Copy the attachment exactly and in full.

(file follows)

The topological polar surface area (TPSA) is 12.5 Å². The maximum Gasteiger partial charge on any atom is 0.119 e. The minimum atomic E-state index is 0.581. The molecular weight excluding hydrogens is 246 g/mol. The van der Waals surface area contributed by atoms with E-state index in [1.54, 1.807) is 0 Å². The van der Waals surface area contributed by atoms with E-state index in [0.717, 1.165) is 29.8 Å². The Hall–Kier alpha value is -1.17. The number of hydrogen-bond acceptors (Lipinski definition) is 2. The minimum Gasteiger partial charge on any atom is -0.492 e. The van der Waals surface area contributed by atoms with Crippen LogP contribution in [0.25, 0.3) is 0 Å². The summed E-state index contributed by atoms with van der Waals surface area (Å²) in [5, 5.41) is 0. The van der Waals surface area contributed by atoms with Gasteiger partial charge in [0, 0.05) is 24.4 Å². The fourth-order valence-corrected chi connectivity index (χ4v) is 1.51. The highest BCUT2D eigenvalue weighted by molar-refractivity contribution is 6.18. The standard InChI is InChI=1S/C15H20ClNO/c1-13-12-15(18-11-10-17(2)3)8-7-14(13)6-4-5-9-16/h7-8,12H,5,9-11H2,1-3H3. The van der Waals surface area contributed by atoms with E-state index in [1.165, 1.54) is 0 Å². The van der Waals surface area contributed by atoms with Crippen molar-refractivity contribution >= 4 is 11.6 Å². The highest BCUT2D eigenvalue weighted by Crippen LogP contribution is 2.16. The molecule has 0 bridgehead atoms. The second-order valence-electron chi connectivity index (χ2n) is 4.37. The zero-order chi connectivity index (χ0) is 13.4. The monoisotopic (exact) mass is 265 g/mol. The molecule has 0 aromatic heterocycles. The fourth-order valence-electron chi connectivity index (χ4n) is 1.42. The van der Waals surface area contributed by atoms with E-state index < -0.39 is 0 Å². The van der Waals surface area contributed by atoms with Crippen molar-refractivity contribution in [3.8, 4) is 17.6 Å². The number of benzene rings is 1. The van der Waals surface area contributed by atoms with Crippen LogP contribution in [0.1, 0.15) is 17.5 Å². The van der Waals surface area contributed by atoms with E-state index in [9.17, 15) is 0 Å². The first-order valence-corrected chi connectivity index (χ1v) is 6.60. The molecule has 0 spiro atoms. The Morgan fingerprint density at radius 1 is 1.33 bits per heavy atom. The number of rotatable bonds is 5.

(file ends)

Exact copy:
The topological polar surface area (TPSA) is 12.5 Å². The maximum Gasteiger partial charge on any atom is 0.119 e. The minimum atomic E-state index is 0.581. The molecular weight excluding hydrogens is 246 g/mol. The van der Waals surface area contributed by atoms with E-state index in [1.54, 1.807) is 0 Å². The van der Waals surface area contributed by atoms with E-state index in [0.717, 1.165) is 29.8 Å². The Hall–Kier alpha value is -1.17. The number of hydrogen-bond acceptors (Lipinski definition) is 2. The minimum Gasteiger partial charge on any atom is -0.492 e. The van der Waals surface area contributed by atoms with Crippen LogP contribution in [0.25, 0.3) is 0 Å². The summed E-state index contributed by atoms with van der Waals surface area (Å²) in [5, 5.41) is 0. The van der Waals surface area contributed by atoms with Gasteiger partial charge in [0, 0.05) is 24.4 Å². The fourth-order valence-corrected chi connectivity index (χ4v) is 1.51. The highest BCUT2D eigenvalue weighted by molar-refractivity contribution is 6.18. The standard InChI is InChI=1S/C15H20ClNO/c1-13-12-15(18-11-10-17(2)3)8-7-14(13)6-4-5-9-16/h7-8,12H,5,9-11H2,1-3H3. The van der Waals surface area contributed by atoms with E-state index in [1.165, 1.54) is 0 Å². The van der Waals surface area contributed by atoms with Crippen molar-refractivity contribution >= 4 is 11.6 Å². The highest BCUT2D eigenvalue weighted by Crippen LogP contribution is 2.16. The molecule has 0 bridgehead atoms. The second-order valence-electron chi connectivity index (χ2n) is 4.37. The zero-order chi connectivity index (χ0) is 13.4. The monoisotopic (exact) mass is 265 g/mol. The molecule has 0 aromatic heterocycles. The fourth-order valence-electron chi connectivity index (χ4n) is 1.42. The van der Waals surface area contributed by atoms with E-state index < -0.39 is 0 Å². The van der Waals surface area contributed by atoms with Crippen molar-refractivity contribution in [3.8, 4) is 17.6 Å². The number of benzene rings is 1. The van der Waals surface area contributed by atoms with Crippen LogP contribution in [0.1, 0.15) is 17.5 Å². The van der Waals surface area contributed by atoms with E-state index in [9.17, 15) is 0 Å². The first-order valence-corrected chi connectivity index (χ1v) is 6.60. The molecule has 0 spiro atoms. The Morgan fingerprint density at radius 1 is 1.33 bits per heavy atom. The number of rotatable bonds is 5.